Where material inconsistencies between initial assessment rates and other risk indicators are present, additional analysis will determine the magnitude of adjustment necessary to align the assessment rate better with the rates of other institutions with similar risk profiles. The objective of this analysis will be to determine the amount of assessment rate adjustment that would be necessary to bring an institution's assessment rate into better alignment with those of other Start Printed Page 27128institutions that pose similar levels or risk. This process will entail a number of considerations, including: (1) The number of rank ordering comparisons that identify the institution as a potential outlier relative to institutions with similar assessment rates; (2) the direction and magnitude of differences in rank ordering comparisons; (3) a qualitative assessment of the relative importance of any apparent outlier risk indicators to the overall risk profile of the institution, (4) an identification of any mitigating factors, and (5) the materiality of actual differences in the underlying risk measures.
Based upon these considerations, the FDIC will determine the magnitude of adjustment that would be necessary to better align its assessment rate with institutions that pose similar levels of risk. When the assessment rate adjustment suggested by these considerations is not material, or when there are a number of risk comparisons that offer conflicting or inconclusive evidence of material inconsistencies in either risk rankings or the underlying risk measures, no assessment rate adjustment will be made.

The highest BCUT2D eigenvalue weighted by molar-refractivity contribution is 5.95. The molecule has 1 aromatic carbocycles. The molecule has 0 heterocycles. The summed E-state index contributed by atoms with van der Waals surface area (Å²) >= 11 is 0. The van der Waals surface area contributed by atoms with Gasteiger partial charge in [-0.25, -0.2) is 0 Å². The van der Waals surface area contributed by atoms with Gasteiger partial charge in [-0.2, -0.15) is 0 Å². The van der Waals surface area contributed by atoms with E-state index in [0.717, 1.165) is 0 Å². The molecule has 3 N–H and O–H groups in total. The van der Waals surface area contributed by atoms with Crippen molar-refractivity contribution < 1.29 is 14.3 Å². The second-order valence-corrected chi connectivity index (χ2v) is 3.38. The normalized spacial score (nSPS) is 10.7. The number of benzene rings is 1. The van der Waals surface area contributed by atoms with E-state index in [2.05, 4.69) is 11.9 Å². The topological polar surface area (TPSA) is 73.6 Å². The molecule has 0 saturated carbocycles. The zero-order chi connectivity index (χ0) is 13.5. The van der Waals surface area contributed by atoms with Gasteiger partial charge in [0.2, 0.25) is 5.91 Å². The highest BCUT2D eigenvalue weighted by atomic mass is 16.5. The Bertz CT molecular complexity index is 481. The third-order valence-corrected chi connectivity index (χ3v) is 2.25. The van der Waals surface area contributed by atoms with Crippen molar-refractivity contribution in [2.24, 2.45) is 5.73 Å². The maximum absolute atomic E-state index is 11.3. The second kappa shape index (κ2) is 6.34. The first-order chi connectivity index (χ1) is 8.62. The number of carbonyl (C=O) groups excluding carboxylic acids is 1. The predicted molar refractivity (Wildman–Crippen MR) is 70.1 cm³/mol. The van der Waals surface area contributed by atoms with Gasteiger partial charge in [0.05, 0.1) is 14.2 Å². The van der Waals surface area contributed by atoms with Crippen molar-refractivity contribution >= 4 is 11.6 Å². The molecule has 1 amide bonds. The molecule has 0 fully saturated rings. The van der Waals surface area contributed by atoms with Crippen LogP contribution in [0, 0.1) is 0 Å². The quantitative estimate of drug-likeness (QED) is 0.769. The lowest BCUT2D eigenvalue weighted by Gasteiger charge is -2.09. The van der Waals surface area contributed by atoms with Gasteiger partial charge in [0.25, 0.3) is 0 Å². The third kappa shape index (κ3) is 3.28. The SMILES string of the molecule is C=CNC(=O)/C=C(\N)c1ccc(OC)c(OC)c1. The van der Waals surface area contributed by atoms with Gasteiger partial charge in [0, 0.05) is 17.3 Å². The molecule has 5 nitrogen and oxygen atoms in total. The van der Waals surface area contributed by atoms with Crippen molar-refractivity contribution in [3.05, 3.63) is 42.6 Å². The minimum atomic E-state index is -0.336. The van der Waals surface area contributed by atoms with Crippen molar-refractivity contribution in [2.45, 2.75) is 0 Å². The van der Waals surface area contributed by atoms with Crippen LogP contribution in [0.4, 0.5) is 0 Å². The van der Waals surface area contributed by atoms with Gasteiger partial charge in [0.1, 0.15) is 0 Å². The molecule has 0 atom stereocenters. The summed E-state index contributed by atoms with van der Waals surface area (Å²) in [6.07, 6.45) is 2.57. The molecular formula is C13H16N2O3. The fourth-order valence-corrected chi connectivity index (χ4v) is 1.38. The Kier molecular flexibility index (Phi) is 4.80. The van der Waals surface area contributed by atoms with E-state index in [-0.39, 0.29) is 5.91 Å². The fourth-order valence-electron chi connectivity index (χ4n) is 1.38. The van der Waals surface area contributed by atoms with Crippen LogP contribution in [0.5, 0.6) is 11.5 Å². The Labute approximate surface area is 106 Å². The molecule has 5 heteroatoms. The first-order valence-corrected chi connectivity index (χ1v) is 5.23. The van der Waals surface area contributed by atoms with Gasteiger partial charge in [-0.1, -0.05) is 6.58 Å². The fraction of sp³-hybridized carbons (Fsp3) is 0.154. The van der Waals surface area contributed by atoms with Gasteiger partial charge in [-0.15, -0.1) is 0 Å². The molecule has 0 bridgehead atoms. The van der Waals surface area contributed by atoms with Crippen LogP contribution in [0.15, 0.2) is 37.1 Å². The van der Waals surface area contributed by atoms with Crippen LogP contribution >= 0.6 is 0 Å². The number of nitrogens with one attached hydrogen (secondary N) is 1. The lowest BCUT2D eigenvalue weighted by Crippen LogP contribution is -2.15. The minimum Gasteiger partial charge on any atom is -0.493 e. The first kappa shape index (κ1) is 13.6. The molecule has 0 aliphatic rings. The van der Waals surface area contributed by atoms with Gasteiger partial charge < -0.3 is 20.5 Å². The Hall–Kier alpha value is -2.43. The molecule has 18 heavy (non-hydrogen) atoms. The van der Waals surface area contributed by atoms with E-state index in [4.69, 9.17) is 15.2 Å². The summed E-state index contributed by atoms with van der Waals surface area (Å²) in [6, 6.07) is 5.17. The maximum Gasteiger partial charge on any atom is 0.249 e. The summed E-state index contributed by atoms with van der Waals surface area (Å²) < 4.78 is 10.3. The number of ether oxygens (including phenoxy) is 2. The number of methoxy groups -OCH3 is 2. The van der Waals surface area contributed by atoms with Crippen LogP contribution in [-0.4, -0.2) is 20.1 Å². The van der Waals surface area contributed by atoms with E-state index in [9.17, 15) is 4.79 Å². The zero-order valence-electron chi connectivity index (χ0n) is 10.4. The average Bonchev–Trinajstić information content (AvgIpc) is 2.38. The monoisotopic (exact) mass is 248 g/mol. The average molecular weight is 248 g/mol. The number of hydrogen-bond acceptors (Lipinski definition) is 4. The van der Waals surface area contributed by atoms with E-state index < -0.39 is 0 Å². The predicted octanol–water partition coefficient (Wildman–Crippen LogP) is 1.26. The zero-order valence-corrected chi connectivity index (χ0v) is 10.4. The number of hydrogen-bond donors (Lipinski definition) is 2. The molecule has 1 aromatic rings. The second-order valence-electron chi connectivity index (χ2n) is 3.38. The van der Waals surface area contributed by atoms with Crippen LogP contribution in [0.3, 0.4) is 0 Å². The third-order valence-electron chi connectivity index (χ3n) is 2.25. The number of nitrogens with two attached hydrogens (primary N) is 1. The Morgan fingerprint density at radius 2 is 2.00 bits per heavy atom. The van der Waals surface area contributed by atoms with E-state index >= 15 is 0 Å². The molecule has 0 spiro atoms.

Comments on Guideline 6
A comment from a large banking organization indicates that in order to gauge the significance of an outlier condition, one would need to know the relative levels of the risk indicator being measured in addition to the differences in risk rankings along that measure. The FDIC acknowledges that for a given risk indicator, differences in risk rankings across institutions could represent either a material or an immaterial difference in risk. Although, in general, adjustments would only be considered when a preponderance of risk information indicates the need for an adjustment, the FDIC agrees that it is important to consider both the differences in risk rankings and the magnitude of differences in underlying risk measures, and has revised Guideline 6 accordingly.
Other Comments on Analytical Guidelines 1 Through 6